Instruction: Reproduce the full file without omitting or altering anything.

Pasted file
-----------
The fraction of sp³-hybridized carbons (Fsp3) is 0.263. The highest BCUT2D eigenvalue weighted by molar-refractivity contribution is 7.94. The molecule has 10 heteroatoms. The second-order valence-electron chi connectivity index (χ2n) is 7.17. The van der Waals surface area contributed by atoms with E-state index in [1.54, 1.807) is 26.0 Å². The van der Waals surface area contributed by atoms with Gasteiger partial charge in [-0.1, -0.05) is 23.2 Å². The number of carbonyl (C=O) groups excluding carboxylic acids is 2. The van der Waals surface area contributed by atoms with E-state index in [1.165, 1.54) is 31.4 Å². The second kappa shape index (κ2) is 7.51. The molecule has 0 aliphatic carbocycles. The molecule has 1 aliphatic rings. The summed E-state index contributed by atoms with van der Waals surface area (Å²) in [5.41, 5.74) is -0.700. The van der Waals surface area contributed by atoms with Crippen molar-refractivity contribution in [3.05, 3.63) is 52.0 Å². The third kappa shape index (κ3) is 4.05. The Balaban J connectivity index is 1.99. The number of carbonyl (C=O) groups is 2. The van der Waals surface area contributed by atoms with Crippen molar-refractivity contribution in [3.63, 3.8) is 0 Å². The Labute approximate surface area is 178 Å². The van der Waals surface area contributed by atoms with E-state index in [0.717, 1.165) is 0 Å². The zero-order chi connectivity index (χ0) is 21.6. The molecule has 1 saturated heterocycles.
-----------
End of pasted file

The fraction of sp³-hybridized carbons (Fsp3) is 0.263. The highest BCUT2D eigenvalue weighted by molar-refractivity contribution is 7.94. The molecule has 10 heteroatoms. The second-order valence-electron chi connectivity index (χ2n) is 7.17. The van der Waals surface area contributed by atoms with E-state index in [1.54, 1.807) is 26.0 Å². The van der Waals surface area contributed by atoms with Gasteiger partial charge in [-0.1, -0.05) is 23.2 Å². The number of carbonyl (C=O) groups excluding carboxylic acids is 2. The van der Waals surface area contributed by atoms with E-state index in [1.165, 1.54) is 31.4 Å². The second kappa shape index (κ2) is 7.51. The molecule has 0 aliphatic carbocycles. The molecule has 1 aliphatic rings. The summed E-state index contributed by atoms with van der Waals surface area (Å²) in [5.41, 5.74) is -0.700. The van der Waals surface area contributed by atoms with Crippen molar-refractivity contribution in [3.05, 3.63) is 52.0 Å². The third kappa shape index (κ3) is 4.05. The Balaban J connectivity index is 1.99. The number of carbonyl (C=O) groups is 2. The van der Waals surface area contributed by atoms with Crippen molar-refractivity contribution in [3.63, 3.8) is 0 Å². The Labute approximate surface area is 178 Å². The van der Waals surface area contributed by atoms with E-state index in [0.717, 1.165) is 0 Å². The zero-order chi connectivity index (χ0) is 21.6. The molecule has 1 saturated heterocycles.